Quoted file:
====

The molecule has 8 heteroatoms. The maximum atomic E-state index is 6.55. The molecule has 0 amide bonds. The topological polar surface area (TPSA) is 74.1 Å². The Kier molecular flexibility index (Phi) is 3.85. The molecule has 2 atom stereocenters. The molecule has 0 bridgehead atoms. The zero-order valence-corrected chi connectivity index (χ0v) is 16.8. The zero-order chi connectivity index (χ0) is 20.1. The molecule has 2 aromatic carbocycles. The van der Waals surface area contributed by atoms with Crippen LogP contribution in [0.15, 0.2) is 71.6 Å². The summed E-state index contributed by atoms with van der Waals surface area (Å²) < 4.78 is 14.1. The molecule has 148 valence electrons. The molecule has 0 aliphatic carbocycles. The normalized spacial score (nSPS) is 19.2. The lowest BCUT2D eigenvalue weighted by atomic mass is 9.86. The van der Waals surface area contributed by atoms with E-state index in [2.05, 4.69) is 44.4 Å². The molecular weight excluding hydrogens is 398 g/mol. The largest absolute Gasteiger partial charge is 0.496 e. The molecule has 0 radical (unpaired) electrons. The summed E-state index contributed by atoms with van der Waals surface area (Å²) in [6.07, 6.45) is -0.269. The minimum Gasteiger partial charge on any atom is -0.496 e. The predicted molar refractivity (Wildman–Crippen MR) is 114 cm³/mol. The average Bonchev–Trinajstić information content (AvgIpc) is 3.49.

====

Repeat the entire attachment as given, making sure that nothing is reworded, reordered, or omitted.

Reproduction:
The molecule has 8 heteroatoms. The maximum atomic E-state index is 6.55. The molecule has 0 amide bonds. The topological polar surface area (TPSA) is 74.1 Å². The Kier molecular flexibility index (Phi) is 3.85. The molecule has 2 atom stereocenters. The molecule has 0 bridgehead atoms. The zero-order valence-corrected chi connectivity index (χ0v) is 16.8. The zero-order chi connectivity index (χ0) is 20.1. The molecule has 2 aromatic carbocycles. The van der Waals surface area contributed by atoms with Crippen LogP contribution in [0.15, 0.2) is 71.6 Å². The summed E-state index contributed by atoms with van der Waals surface area (Å²) < 4.78 is 14.1. The molecule has 148 valence electrons. The molecule has 0 aliphatic carbocycles. The normalized spacial score (nSPS) is 19.2. The lowest BCUT2D eigenvalue weighted by atomic mass is 9.86. The van der Waals surface area contributed by atoms with E-state index in [2.05, 4.69) is 44.4 Å². The molecular weight excluding hydrogens is 398 g/mol. The largest absolute Gasteiger partial charge is 0.496 e. The molecule has 0 radical (unpaired) electrons. The summed E-state index contributed by atoms with van der Waals surface area (Å²) in [6.07, 6.45) is -0.269. The minimum Gasteiger partial charge on any atom is -0.496 e. The predicted molar refractivity (Wildman–Crippen MR) is 114 cm³/mol. The average Bonchev–Trinajstić information content (AvgIpc) is 3.49.